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Installing and running Rails 3 and Ruby 1.9.2 on Windows 7 went rather smooth. It's only now that I want to run autotest that I'm running into problems. The error looks frustratingly simple, but I can't figure out how to solve it.

I have the following gems in my Gemfile:

gem 'autotest'
gem 'autotest-rails-pure'

But then when I run bundle exec autotest, I get:

loading autotest/rails
style: Rails
C:\bin\Ruby192\bin\ruby -I.;lib;test -rubygems -e "['test/unit', 
'test/unit/helpers/users_helper_test.rb', 'test/unit/user_test.rb'].each 
{ |f| require f }" | C:/bin/Ruby192/lib/ruby/gems/1.9.1/gems/autotest-4.4.1/bin/unit_diff -u
'C:' is not recognized as an internal or external command, 
operable program or batch file.

So something seems to go wrong in the formatting of some path, but I'm not sure where and how to solve it. I've tried running this under Cygwin, but to no avail.

I have also tried using the ZenTest gem instead of the autotest and autotest-rails-pure gems and that ran! However, it did not detect any if the test files in the default directories. So that seems to be of not much use either.

Who can help?

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up vote 3 down vote accepted

Oh, yes! I found the solution! The gems I need in this setup are:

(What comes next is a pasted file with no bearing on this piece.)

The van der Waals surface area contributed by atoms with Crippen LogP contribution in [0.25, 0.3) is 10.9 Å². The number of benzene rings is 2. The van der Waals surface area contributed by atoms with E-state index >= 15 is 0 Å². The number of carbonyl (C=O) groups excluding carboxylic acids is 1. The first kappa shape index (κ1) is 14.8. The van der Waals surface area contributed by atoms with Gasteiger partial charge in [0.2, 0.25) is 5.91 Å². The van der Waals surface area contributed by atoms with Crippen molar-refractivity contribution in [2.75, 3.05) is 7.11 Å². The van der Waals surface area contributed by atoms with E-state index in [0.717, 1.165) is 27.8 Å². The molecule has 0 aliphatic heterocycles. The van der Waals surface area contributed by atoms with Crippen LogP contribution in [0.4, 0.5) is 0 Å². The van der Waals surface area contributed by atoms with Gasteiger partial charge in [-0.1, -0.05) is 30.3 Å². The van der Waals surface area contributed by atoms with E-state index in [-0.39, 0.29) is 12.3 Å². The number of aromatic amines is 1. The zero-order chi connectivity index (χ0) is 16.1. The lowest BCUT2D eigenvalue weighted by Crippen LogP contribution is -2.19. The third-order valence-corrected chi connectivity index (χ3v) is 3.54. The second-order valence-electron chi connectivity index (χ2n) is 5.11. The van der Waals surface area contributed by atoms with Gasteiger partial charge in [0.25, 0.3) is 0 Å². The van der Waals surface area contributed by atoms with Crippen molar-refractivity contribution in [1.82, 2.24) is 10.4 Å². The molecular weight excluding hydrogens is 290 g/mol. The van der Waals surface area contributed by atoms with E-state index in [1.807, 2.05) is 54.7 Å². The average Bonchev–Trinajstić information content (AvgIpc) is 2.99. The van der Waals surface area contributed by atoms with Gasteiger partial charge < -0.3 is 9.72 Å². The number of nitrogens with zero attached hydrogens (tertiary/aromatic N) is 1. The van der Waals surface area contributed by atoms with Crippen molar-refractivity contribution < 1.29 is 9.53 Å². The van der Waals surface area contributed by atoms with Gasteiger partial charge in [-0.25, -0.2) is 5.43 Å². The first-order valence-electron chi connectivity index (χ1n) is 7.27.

gem 'ZenTest'
gem 'autotest-rails-pure'

The ZenTest gem generates the correct command line string (which actually just has the "unit_diff -u" behind the pipe, without the path). The autotest-rails-pure gem finds the correct test set.

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Works for me, thanks. – Colin Jack Aug 5 '11 at 16:45

I think this has to do with the way the Windows command shell interprets path names. Normally you can substitute "/" for "\" and it still works, but apparently not when you also use pipes. I'll bet if you can put quotes around the failing command (starting with C:/bin/Ruby192/...) Windows will recognize it as a string.

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Yeah, I thought it'd be something along those lines, but I have not found a working solution. I tried replacing the "/" with "\" in "C:/bin/..." after the pipe, but that just calls out the whole string ('C:\bin\...\unit_diff') to be not recognized. When I put the whole string within double quotes, it says the '"C:/bin/.../unit_diff"' is not recognized (note the double quotes within the single ones). The latter does make sense, since unit_diff is a ruby program and not a native Windows program. So the whole string that's being built does not look too good for Windows. Any other ideas? – Pascal Lindelauf Oct 27 '10 at 8:01

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